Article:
Sentencing for ChemNutra Over Misdemeanor Violations in Melamine Litigation
KANSAS CITY, MO -- (Marketwire) -- 02/05/10 -- A U.S. Magistrate Judge ordered ChemNutra Inc. and its two principals, Sally and Steve Miller, to pay $35,000 in fines after they plead guilty to two strict liability misdemeanor violations of the Food, Drug and Cosmetic Act. The government had earlier agreed to dismiss 24 other misdemeanor charges and the single felony charge of wire fraud conspiracy. (United States of America vs. Sally Miller, Stephen Miller and ChemNutra Inc., Case No. 08-00023-01CR-W-DW.) The sentencing took place at the U.S. District Court in Kansas City, Missouri today. The company was fined $25,000 and the Millers were fined $5,000 each. Along with being fined, the defendants were placed on probation for three years.
"There was never any criminal knowledge or intent on our part and the U.S. government realized that very early on," says Steve Miller, former CEO of ChemNutra. "We used the best safety procedures in the industry at the time to import products. We were caught up in the fraud perpetrated by an unscrupulous Chinese manufacturer that decided it could make extra money by putting protein-enhanced chemicals into the products it was selling to the U.S. Problems with melamine continue to this day in China, most recently with baby formula and chocolate. Until the proper quality controls and safeguards are put in place by China's testing agencies, these instances of melamine contamination will likely continue."
In 2006 and 2007, ChemNutra purchased wheat gluten from a Chinese trading/export company, which had bought the wheat gluten from two Chinese manufacturers. "One of the manufacturers illegally added melamine to boost the protein content of the wheat gluten," says Miller. "The Department of Justice said we should have known that the manufacturers and trading company had caused the wheat gluten not to be inspected by the Chinese government. We believe that was impossible to know."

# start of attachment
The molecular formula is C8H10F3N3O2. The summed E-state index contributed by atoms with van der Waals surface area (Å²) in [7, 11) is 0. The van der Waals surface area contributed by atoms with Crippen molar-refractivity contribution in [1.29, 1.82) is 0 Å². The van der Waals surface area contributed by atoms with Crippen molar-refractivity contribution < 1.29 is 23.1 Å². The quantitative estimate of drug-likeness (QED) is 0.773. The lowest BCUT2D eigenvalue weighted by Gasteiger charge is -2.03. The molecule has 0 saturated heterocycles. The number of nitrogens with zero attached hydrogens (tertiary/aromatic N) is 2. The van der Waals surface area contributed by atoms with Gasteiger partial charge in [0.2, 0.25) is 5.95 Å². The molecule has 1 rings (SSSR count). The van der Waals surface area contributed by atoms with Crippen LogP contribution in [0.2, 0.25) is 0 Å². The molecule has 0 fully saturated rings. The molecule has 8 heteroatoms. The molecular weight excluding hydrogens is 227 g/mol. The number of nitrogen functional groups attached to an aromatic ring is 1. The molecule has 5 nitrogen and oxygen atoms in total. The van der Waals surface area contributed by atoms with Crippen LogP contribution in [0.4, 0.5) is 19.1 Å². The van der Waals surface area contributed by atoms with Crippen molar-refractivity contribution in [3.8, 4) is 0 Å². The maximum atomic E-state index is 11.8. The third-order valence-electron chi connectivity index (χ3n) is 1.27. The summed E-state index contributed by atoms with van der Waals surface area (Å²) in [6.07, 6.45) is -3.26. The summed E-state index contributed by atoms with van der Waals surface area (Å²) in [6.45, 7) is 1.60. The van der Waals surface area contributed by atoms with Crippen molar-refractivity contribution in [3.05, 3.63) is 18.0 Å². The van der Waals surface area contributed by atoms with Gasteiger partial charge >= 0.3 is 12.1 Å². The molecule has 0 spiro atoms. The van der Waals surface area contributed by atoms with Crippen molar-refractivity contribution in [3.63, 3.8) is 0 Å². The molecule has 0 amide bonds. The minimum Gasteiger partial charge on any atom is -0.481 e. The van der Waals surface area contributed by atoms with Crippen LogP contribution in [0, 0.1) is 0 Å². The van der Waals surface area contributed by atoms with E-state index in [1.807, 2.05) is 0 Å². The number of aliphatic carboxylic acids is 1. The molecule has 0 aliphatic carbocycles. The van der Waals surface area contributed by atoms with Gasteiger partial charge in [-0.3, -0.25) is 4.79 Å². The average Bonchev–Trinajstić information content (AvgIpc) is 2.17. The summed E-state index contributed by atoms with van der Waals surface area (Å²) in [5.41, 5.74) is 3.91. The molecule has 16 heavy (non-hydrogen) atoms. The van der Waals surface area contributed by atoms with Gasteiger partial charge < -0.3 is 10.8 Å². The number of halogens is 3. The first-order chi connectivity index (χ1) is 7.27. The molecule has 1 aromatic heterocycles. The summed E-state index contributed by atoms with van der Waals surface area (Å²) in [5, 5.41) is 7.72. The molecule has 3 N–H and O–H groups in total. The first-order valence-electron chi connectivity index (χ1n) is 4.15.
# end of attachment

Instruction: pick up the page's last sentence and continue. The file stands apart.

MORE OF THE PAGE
ChemNutra and two other U.S. import companies sold the contaminated gluten to U.S. pet food manufacturers. The gluten was mixed into their products resulting in the illness and death of dogs and cats throughout the U.S. The other two import companies were never charged.
"A company can face criminal liability if it was part of a chain of commerce that led to the distribution of a misbranded or adulterated food product. Under the Food, Drug and Cosmetic Act, a company can have no knowledge of the adulteration or misbranding of the product but still be held criminally liable, as was the case here," says Robert J. Becerra, an attorney with the Miami law firm of Fuerst Humphrey Ittlemen PL who represented ChemNutra and Sally Miller. "The real problem lies with the lack of quality control of certain food products made in China. Prosecuting the importer who is without knowledge does not solve this very serious issue. Only better awareness, together with stringent due diligence and better inspection procedures, can prevent reoccurrence of this tragedy."
Robert J. Becerra, Esq.
Fuerst Humphrey Ittleman PL
1001 Brickell Bay Drive, Suite 2002
Miami, FL 33131
Tel: (305) 350-5690
Cell: (305) 803-9872